Art therapy and prescriptive art help heal negative memories.
By Violet Snow | Edited by Amanda Mauceri
“Art is a wound turned into light,” wrote painter Georges Braque, expressing the potential of art to transform pain. Even people who are not artists can benefit from its healing qualities by creatively expressing feelings under the guidance of an art therapist or even meditative coloring.
In an art therapy session, the client makes the art with the guidance of a therapist. Meditative coloring is an increasingly popular activity, and can be easily done in the comfort of one’s own home.
Meditative coloring is an increasingly popular activity, and can be easily done in the comfort of one’s own home.
Art therapy is especially useful for children and developmentally disabled or mentally ill people who are unable to articulate their feelings. “Children learn through their senses first,” says Diane Quiroga, an art therapist in Springfield, New Jersey. “Touch, smell, movement, the pressure of line on paper – it all helps to express feelings when they can’t do it verbally.”
In their book Art as Therapy (Phaidon), Alain de Botton and John Armstrong describe art (including works of design, architecture and craft) as a therapeutic medium that can help “guide, exhort and console its viewers, enabling them to become better versions of themselves.”
“Art edits down complexity and helps us to focus, albeit briefly, on the most meaningful aspects,” they write, assessing artist John Constable’s cloud studies. “Constable didn’t expect us to become deeply concerned with meteorology. The precise nature of a cumulonimbus is not the issue. Rather, he wished to intensify the emotional meaning of the soundless drama that unfolds daily above our heads, making it more readily available to us and encouraging us to afford it the central position it deserves.”
Quiroga, a New Jersey-based therapist, lets her clients choose their own media – from crayons to clay to puppets – and offers a suggestion, such as “Draw your family doing something.” She then looks at a series of pictures for patterns. A split in the drawing may indicate bipolar disorder, for instance, while depression is often represented by faint lines or use of only a small area of the paper.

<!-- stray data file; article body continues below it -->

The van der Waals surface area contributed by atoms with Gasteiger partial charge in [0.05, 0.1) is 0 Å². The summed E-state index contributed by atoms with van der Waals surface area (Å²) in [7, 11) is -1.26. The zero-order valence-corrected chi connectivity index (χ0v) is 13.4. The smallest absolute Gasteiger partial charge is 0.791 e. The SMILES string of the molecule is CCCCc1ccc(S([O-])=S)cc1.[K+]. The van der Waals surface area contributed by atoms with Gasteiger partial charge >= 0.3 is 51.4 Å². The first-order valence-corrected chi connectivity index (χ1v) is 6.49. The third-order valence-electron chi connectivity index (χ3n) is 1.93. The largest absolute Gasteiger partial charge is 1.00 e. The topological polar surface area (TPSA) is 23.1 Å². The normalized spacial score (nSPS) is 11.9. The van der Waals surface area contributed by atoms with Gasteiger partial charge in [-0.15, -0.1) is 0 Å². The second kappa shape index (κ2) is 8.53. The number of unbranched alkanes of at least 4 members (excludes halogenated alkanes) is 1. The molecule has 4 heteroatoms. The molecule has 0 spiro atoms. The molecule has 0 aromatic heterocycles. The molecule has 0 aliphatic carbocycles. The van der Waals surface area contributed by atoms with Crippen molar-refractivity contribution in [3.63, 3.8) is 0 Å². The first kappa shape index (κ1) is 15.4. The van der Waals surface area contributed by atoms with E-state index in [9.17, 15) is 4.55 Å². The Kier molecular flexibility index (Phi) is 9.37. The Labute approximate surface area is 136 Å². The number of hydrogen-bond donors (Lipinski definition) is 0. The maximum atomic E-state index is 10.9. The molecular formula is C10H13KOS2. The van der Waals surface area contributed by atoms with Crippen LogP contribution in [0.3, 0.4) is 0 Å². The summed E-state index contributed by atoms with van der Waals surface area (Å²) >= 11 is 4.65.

She receives many referrals for anxiety, especially when they concern divorce or, as in the case of autistic children, when situations are related to social interactions. Sometimes she encourages the client to create a simple puppet and use it to tell a story. “I’ll ask, ‘How would the character feel about that? How can you help them?’” says Quiroga. “Kids are so resilient and smart. This process can help them gain skills they can apply to themselves.”
Emily MacArthur uses art therapy to help elders at Norwood Crossing, a long-term care facility in Chicago. “Art brings out strengths people still have – their creativity and wisdom and problem-solving skills,” said MacArthur. “It’s meditative to sit quietly and paint together. The client produces a tangible product to look at and be proud of.”
“Art brings out strengths people still have – their creativity and wisdom and problem-solving skills”
If the person has a hard time adapting to life in the home, MacArthur may ask them to create a self-portrait. “We’ll focus on the question of ‘how you see yourself in your life at this moment.’ With the drawing in front of them, they’ll take more time to think about it than if I just ask the question. Sometimes we’ll talk about how they felt while painting and how they felt afterwards. The painting becomes a tangible, active listening tool, in which I see as well as hear what they’re saying.”
Although meditative coloring isn’t traditionally thought of as an art therapy tactic, many therapists are adding it to their practice because there are many healing benefits. And, it’s convenient for anyone to pick up, with or without a therapist, which is one of the reasons it’s recently become so popular.
Coloring enables our brains to focus, phasing out all other thoughts and keying in on the moment. Coloring is also known to have a calming effect. The repetition of patterns in meditative coloring books, as well as the attention to detail and focus/precision involved can often be very soothing. Soothing, calming activities like coloring are great tools for stress relief and diminishing anxiety.